Vascular Plants of North Carolina
Account for Staghorn Sumac - Rhus typhina   L.
Members of Anacardiaceae:
Members of Rhus with account distribution info or public map:
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Section 6 » Order Sapindales » Family Anacardiaceae
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DistributionMostly in the Mountains, as well as several Piedmont foothills ranges. Generally does not occur at low elevations in the Piedmont, though a low-elevation population was discovered and photographed in Mecklenburg County in 2020.

This is a Northern species ranging from southern Canada south only to NJ, through the Appalachians to northern GA and AL, and MS.
AbundanceReasonably common to common in the Mountains, but scarce in the upper Piedmont.
HabitatAs with several other tall sumac species, this species favors sunny habitats: old fields, thickets, wooded borders, fencerows, and barrens. It is not found in the shade of forests.
PhenologyBlooms in May and June, and fruits from June to September.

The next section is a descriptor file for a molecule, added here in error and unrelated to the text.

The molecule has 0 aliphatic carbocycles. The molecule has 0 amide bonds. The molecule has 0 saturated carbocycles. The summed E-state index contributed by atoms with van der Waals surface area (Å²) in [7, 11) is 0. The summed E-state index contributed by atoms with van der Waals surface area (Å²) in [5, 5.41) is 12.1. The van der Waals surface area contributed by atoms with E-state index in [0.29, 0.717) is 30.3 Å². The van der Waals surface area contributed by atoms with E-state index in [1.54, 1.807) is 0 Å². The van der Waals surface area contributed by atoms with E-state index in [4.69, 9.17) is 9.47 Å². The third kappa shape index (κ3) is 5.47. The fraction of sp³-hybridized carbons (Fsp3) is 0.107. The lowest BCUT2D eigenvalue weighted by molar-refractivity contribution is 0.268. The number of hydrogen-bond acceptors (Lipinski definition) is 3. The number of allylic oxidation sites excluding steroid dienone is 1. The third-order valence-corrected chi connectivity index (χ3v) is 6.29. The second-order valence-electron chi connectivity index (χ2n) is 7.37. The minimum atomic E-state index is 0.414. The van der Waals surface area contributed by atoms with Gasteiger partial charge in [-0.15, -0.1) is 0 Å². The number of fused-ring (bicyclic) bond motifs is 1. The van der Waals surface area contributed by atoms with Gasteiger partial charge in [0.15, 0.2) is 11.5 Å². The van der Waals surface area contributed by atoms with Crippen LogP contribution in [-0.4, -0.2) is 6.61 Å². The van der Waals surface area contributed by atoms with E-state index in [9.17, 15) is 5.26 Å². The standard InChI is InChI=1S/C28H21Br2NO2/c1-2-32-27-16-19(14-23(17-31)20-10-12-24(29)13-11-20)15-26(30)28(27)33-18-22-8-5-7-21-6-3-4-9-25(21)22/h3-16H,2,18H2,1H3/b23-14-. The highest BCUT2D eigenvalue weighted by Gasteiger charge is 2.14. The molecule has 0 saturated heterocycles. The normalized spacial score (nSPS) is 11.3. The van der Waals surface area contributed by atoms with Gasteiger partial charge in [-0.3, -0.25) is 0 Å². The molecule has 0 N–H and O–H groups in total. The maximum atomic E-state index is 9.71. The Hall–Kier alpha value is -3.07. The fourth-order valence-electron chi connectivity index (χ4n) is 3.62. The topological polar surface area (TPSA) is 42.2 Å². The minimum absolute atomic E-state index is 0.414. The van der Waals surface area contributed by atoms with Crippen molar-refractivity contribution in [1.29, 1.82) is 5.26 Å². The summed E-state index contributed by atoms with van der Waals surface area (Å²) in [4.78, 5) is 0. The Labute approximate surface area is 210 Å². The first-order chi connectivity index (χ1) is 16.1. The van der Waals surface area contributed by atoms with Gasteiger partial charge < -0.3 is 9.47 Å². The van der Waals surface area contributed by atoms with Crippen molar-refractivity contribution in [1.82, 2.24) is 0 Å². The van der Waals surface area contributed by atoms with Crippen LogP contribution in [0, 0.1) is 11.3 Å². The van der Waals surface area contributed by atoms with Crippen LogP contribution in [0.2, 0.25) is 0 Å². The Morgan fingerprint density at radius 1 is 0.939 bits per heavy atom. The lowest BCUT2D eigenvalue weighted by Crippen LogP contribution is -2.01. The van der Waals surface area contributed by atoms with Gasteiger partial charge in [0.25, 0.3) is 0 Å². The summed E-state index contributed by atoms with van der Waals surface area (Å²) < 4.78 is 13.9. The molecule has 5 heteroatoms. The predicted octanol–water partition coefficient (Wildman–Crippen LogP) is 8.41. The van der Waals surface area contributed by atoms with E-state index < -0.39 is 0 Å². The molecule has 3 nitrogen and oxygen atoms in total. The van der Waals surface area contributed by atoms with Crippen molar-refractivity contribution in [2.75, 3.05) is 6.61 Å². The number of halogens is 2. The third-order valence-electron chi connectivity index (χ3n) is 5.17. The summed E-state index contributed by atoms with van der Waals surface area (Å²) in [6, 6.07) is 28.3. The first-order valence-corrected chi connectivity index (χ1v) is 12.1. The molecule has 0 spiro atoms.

IdentificationThis is a deciduous, very tall shrub to small tree, often growing to 15-20 feet and rarely to 30 feet tall. It has numerous (15-31) leaflets, each somewhat lanceolate and slightly serrate, and about 3-4 inches long. The leaflets are whitened and hairy beneath. However, the species is easily separated from other sumacs by its very tomentose stems and twigs; other sumacs are essentially glabrous on the stems. The red drupes are also very fuzzy. This species grows considerably taller than R. glabra and R. copallinum, as well.
Taxonomic CommentsThe species has often been named as Rhus hirta in the past, but is universally accepted to be named as R. typhina now.

Other Common Name(s)None
State RankS4
Global RankG5
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David Campbell29 January 2020. Photo by David Campbell. Mecklenburg County, near the Cabarrus County line. MecklenburgPhoto_natural
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